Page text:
Private equity (PE) investments present a number of specific characteristics that in turn correspond to particular regulatory needs. First, contrary to securities funds, which focus on stock market prices, and unlike hedge funds, where trading, leveraging, hedging, and arbitrage play key roles, PE involves active investments in target (or portfolio) companies. As regards venture capital, rather than purchasing securities, resources flow directly into the portfolio companies. Likewise, buyout funds focus on companies as the acquisitions they undertake comprise, among others, corporate financing, optimization of management and cost structure, and streamlining of operations. Second, as opposed, in general, to securities and hedge funds, PE investments tend to be illiquid, in that they frequently require a certain amount of time to implement the restructuring measures in the portfolio companies aimed at improving their valuation factors. As a result, this type of investments necessitates investors with a long-term horizon. Third, PE investments must not be subject to diversification requirements. These could oblige the vehicle to abandon profitable investments too early. Fourth, the success of PE investments hinges on the possibility to actively participate in the decision-making process in the portfolio companies. Thus, it is generally indispensable that PE fund managers join the board of directors of the portfolio company enabling them to shape the budget and business plan as well as optimization measures they consider appropriate. Fifth, PE investments need fiscal transparency given that value appreciation is subject to twofold taxation, namely, at the level of the portfolio company and at that of the investors. In particular, fiscal transparency needs to (a) exclude additional taxation at the level of the investment vehicle and (b) enable disbursements without the retention of withholding taxes at the level of the portfolio company. It is important to note that even refundable withholding taxes represent a significant disadvantage because they entail additional administrative efforts and costs, as well as delay in liquidity. Sixth, PE managers need to ensure confidentiality as to the structure of the investment vehicle, especially as regards investment term, compensation for the management, fiscal structuring, investments objectives, and corporate governance. Seventh, as a rule, PE necessitates rapid investments. In fact, often the first investment in a particular project is a key marketing factor to attract additional investors. Conversely, obstacles to promptly implementing an investment can entirely erode an opportunity.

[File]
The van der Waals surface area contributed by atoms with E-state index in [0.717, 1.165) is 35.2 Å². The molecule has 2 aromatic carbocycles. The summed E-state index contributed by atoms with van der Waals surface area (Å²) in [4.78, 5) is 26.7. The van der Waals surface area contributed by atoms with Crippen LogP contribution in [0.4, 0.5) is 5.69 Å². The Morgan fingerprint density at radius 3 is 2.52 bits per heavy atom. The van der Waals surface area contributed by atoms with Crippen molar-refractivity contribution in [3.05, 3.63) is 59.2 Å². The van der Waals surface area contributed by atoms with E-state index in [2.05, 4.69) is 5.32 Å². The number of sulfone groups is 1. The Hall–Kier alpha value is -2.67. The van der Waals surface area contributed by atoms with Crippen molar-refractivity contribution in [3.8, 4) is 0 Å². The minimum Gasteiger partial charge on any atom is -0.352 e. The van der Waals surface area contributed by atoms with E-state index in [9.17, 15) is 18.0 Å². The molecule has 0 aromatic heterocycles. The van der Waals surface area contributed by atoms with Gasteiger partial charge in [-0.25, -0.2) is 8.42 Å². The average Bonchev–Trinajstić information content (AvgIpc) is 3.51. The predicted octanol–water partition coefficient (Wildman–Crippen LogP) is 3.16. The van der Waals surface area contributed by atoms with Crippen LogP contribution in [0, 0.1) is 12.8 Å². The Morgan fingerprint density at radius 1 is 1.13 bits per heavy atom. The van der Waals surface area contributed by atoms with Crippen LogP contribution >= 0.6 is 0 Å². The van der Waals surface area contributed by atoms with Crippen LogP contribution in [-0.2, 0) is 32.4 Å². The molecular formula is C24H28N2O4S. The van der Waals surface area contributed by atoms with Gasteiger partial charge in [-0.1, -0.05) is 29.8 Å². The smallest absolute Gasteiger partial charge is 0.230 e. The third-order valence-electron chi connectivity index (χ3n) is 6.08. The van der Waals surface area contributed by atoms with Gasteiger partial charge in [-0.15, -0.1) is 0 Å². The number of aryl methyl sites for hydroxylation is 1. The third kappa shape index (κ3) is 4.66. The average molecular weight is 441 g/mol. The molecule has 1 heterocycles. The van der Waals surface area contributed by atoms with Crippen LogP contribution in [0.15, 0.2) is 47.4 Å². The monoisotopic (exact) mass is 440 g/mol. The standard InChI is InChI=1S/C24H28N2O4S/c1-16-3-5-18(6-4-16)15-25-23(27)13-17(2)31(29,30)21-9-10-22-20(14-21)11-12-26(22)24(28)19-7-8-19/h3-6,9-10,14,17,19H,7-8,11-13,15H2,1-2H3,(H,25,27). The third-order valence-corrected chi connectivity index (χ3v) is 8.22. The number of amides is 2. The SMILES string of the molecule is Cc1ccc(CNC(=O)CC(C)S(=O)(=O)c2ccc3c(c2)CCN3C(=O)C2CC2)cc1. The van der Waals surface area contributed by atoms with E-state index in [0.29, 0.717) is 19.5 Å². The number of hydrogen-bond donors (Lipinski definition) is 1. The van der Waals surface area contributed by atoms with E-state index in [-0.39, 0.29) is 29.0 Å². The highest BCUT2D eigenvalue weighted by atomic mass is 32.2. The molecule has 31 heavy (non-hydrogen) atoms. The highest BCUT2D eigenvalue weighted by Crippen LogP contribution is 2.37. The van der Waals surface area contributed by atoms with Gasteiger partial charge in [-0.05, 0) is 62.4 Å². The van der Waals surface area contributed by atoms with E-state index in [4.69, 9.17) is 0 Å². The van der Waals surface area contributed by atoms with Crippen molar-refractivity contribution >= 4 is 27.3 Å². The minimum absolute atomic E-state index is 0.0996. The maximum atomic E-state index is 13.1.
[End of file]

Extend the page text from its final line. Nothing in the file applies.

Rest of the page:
By creating the Limited Partnership for Collective Investment (LPCI) under the 2006 Collective Investment Schemes Act (CISA), the Swiss legislator explicitly intended to render the Alpine country more attractive for PE investors. Modelled after the Anglo-Saxon limited partnership and based upon a partnership agreement, the LPCI is set up with at least one general partner bearing unlimited liability, as well as one or more limited partners. The general partner must be a company limited by shares with its registered office in Switzerland. It may only fulfil this function for one LPCI. The limited partners need to be qualified investors as defined under the CISA. The LPCI is a closed-ended structure with a fixed capital base. Pursuant to the Collective Investment Schemes Ordinance (CISO), the partnership agreement requires the approval on the part of the Swiss Financial Market Supervisory Authority (FINMA).